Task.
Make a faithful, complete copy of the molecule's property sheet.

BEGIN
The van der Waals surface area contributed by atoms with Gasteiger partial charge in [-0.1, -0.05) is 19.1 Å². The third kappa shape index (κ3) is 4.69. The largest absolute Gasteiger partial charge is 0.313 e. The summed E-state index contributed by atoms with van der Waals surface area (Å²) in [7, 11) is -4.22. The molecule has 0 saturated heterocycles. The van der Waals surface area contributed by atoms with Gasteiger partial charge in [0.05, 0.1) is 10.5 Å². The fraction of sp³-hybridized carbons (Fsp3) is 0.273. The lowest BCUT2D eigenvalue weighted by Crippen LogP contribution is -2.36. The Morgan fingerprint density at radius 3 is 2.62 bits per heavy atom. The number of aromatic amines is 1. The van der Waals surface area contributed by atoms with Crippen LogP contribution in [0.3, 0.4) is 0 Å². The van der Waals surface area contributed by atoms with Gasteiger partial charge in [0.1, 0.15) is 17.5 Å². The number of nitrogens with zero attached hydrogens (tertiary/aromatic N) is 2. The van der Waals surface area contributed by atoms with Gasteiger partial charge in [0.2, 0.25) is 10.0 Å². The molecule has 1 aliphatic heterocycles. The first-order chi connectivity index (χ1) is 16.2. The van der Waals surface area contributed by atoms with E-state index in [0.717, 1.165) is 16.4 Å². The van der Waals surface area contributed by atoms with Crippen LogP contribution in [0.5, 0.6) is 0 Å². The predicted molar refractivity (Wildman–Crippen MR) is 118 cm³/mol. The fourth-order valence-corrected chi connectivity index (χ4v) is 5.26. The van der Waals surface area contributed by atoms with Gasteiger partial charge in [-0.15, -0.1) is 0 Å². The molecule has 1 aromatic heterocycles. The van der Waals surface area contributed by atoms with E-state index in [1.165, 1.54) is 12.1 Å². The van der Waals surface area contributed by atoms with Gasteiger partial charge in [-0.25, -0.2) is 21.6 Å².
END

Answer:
The van der Waals surface area contributed by atoms with Gasteiger partial charge in [-0.1, -0.05) is 19.1 Å². The third kappa shape index (κ3) is 4.69. The largest absolute Gasteiger partial charge is 0.313 e. The summed E-state index contributed by atoms with van der Waals surface area (Å²) in [7, 11) is -4.22. The molecule has 0 saturated heterocycles. The van der Waals surface area contributed by atoms with Gasteiger partial charge in [0.05, 0.1) is 10.5 Å². The fraction of sp³-hybridized carbons (Fsp3) is 0.273. The lowest BCUT2D eigenvalue weighted by Crippen LogP contribution is -2.36. The Morgan fingerprint density at radius 3 is 2.62 bits per heavy atom. The number of aromatic amines is 1. The van der Waals surface area contributed by atoms with Crippen LogP contribution in [0.3, 0.4) is 0 Å². The van der Waals surface area contributed by atoms with Gasteiger partial charge in [0.1, 0.15) is 17.5 Å². The number of nitrogens with zero attached hydrogens (tertiary/aromatic N) is 2. The van der Waals surface area contributed by atoms with Gasteiger partial charge in [0.2, 0.25) is 10.0 Å². The molecule has 1 aliphatic heterocycles. The first-order chi connectivity index (χ1) is 16.2. The van der Waals surface area contributed by atoms with E-state index in [0.717, 1.165) is 16.4 Å². The van der Waals surface area contributed by atoms with Crippen LogP contribution in [0.5, 0.6) is 0 Å². The predicted molar refractivity (Wildman–Crippen MR) is 118 cm³/mol. The fourth-order valence-corrected chi connectivity index (χ4v) is 5.26. The van der Waals surface area contributed by atoms with Gasteiger partial charge in [-0.15, -0.1) is 0 Å². The molecule has 1 aromatic heterocycles. The van der Waals surface area contributed by atoms with E-state index in [1.165, 1.54) is 12.1 Å². The van der Waals surface area contributed by atoms with Gasteiger partial charge in [-0.25, -0.2) is 21.6 Å².